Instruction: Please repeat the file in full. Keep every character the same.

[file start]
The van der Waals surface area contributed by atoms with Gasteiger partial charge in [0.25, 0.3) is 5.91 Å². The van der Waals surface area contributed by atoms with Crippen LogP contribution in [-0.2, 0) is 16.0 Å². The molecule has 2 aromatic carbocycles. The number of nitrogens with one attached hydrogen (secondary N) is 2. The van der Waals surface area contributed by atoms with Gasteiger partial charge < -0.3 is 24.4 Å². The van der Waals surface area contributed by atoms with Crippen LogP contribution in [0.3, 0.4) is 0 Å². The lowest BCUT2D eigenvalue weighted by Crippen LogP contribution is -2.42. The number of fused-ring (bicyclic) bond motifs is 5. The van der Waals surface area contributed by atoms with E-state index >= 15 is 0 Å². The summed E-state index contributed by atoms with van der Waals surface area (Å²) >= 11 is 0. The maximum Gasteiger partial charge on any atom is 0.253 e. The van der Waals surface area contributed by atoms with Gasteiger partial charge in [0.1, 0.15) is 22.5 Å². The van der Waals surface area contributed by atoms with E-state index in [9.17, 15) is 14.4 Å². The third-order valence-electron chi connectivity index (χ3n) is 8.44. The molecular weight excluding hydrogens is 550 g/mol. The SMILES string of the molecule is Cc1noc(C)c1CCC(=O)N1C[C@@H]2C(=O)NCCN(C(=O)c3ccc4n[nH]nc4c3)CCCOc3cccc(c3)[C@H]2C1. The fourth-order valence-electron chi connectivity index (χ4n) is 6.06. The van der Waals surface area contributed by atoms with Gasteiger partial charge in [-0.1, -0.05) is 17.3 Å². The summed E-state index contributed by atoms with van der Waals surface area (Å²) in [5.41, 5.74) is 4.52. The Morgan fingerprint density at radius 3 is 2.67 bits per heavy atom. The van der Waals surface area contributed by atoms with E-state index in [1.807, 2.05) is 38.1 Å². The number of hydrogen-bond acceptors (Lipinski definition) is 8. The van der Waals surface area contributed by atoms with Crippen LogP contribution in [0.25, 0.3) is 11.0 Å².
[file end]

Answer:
The van der Waals surface area contributed by atoms with Gasteiger partial charge in [0.25, 0.3) is 5.91 Å². The van der Waals surface area contributed by atoms with Crippen LogP contribution in [-0.2, 0) is 16.0 Å². The molecule has 2 aromatic carbocycles. The number of nitrogens with one attached hydrogen (secondary N) is 2. The van der Waals surface area contributed by atoms with Gasteiger partial charge < -0.3 is 24.4 Å². The van der Waals surface area contributed by atoms with Crippen LogP contribution in [0.3, 0.4) is 0 Å². The lowest BCUT2D eigenvalue weighted by Crippen LogP contribution is -2.42. The number of fused-ring (bicyclic) bond motifs is 5. The van der Waals surface area contributed by atoms with E-state index >= 15 is 0 Å². The summed E-state index contributed by atoms with van der Waals surface area (Å²) >= 11 is 0. The maximum Gasteiger partial charge on any atom is 0.253 e. The van der Waals surface area contributed by atoms with Gasteiger partial charge in [0.1, 0.15) is 22.5 Å². The van der Waals surface area contributed by atoms with E-state index in [9.17, 15) is 14.4 Å². The third-order valence-electron chi connectivity index (χ3n) is 8.44. The molecular weight excluding hydrogens is 550 g/mol. The SMILES string of the molecule is Cc1noc(C)c1CCC(=O)N1C[C@@H]2C(=O)NCCN(C(=O)c3ccc4n[nH]nc4c3)CCCOc3cccc(c3)[C@H]2C1. The fourth-order valence-electron chi connectivity index (χ4n) is 6.06. The van der Waals surface area contributed by atoms with Gasteiger partial charge in [-0.1, -0.05) is 17.3 Å². The summed E-state index contributed by atoms with van der Waals surface area (Å²) in [5.41, 5.74) is 4.52. The Morgan fingerprint density at radius 3 is 2.67 bits per heavy atom. The van der Waals surface area contributed by atoms with E-state index in [1.807, 2.05) is 38.1 Å². The number of hydrogen-bond acceptors (Lipinski definition) is 8. The van der Waals surface area contributed by atoms with Crippen LogP contribution in [0.25, 0.3) is 11.0 Å².